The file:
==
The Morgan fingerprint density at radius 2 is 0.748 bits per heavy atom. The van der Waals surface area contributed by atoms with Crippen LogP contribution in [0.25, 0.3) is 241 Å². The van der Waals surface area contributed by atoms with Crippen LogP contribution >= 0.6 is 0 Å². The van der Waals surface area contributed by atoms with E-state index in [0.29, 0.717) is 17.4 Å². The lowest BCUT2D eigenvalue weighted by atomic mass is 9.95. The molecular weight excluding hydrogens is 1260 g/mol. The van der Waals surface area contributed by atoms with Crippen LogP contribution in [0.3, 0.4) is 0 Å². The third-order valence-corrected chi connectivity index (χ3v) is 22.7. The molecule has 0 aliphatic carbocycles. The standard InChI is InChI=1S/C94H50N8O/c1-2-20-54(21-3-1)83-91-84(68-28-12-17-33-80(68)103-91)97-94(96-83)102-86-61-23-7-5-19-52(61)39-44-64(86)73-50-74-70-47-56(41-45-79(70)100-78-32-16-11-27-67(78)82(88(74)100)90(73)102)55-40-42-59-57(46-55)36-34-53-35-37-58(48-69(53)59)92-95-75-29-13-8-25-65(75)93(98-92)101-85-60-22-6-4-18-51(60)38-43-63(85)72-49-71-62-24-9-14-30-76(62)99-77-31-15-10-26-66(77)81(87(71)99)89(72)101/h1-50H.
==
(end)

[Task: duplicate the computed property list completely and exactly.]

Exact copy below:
The Morgan fingerprint density at radius 2 is 0.748 bits per heavy atom. The van der Waals surface area contributed by atoms with Crippen LogP contribution in [0.25, 0.3) is 241 Å². The van der Waals surface area contributed by atoms with Crippen LogP contribution >= 0.6 is 0 Å². The van der Waals surface area contributed by atoms with E-state index in [0.29, 0.717) is 17.4 Å². The lowest BCUT2D eigenvalue weighted by atomic mass is 9.95. The molecular weight excluding hydrogens is 1260 g/mol. The van der Waals surface area contributed by atoms with Crippen LogP contribution in [0.3, 0.4) is 0 Å². The third-order valence-corrected chi connectivity index (χ3v) is 22.7. The molecule has 0 aliphatic carbocycles. The standard InChI is InChI=1S/C94H50N8O/c1-2-20-54(21-3-1)83-91-84(68-28-12-17-33-80(68)103-91)97-94(96-83)102-86-61-23-7-5-19-52(61)39-44-64(86)73-50-74-70-47-56(41-45-79(70)100-78-32-16-11-27-67(78)82(88(74)100)90(73)102)55-40-42-59-57(46-55)36-34-53-35-37-58(48-69(53)59)92-95-75-29-13-8-25-65(75)93(98-92)101-85-60-22-6-4-18-51(60)38-43-63(85)72-49-71-62-24-9-14-30-76(62)99-77-31-15-10-26-66(77)81(87(71)99)89(72)101/h1-50H.